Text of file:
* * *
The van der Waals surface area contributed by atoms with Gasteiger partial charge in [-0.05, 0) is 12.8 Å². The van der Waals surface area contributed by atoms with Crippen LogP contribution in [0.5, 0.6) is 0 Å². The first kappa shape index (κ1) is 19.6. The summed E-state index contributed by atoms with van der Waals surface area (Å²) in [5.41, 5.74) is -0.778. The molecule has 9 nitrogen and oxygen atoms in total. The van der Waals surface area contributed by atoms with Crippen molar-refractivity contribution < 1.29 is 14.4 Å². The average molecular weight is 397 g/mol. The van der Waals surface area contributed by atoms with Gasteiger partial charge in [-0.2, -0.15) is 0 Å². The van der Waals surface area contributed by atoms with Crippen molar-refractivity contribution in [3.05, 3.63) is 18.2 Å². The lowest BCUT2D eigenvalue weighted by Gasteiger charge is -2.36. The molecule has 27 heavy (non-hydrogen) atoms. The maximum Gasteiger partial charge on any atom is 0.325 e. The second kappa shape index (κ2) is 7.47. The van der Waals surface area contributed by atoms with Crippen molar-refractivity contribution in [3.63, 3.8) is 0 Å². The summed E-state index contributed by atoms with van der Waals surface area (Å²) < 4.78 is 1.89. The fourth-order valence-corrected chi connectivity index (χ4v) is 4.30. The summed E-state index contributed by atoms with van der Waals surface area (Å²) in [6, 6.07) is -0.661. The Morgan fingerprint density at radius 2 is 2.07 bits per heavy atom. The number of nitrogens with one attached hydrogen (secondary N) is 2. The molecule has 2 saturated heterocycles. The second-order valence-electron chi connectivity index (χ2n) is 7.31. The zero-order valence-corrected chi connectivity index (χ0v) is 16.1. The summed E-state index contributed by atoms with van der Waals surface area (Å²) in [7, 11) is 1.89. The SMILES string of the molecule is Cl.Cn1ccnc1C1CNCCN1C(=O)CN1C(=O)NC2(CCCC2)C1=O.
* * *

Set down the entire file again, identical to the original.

The van der Waals surface area contributed by atoms with Gasteiger partial charge in [-0.05, 0) is 12.8 Å². The van der Waals surface area contributed by atoms with Crippen LogP contribution in [0.5, 0.6) is 0 Å². The first kappa shape index (κ1) is 19.6. The summed E-state index contributed by atoms with van der Waals surface area (Å²) in [5.41, 5.74) is -0.778. The molecule has 9 nitrogen and oxygen atoms in total. The van der Waals surface area contributed by atoms with Crippen molar-refractivity contribution < 1.29 is 14.4 Å². The average molecular weight is 397 g/mol. The van der Waals surface area contributed by atoms with Gasteiger partial charge in [-0.2, -0.15) is 0 Å². The van der Waals surface area contributed by atoms with Crippen molar-refractivity contribution in [3.05, 3.63) is 18.2 Å². The lowest BCUT2D eigenvalue weighted by Gasteiger charge is -2.36. The molecule has 27 heavy (non-hydrogen) atoms. The maximum Gasteiger partial charge on any atom is 0.325 e. The second kappa shape index (κ2) is 7.47. The van der Waals surface area contributed by atoms with Crippen molar-refractivity contribution in [3.63, 3.8) is 0 Å². The summed E-state index contributed by atoms with van der Waals surface area (Å²) < 4.78 is 1.89. The fourth-order valence-corrected chi connectivity index (χ4v) is 4.30. The summed E-state index contributed by atoms with van der Waals surface area (Å²) in [6, 6.07) is -0.661. The Morgan fingerprint density at radius 2 is 2.07 bits per heavy atom. The number of nitrogens with one attached hydrogen (secondary N) is 2. The molecule has 2 saturated heterocycles. The second-order valence-electron chi connectivity index (χ2n) is 7.31. The zero-order valence-corrected chi connectivity index (χ0v) is 16.1. The summed E-state index contributed by atoms with van der Waals surface area (Å²) in [7, 11) is 1.89. The SMILES string of the molecule is Cl.Cn1ccnc1C1CNCCN1C(=O)CN1C(=O)NC2(CCCC2)C1=O.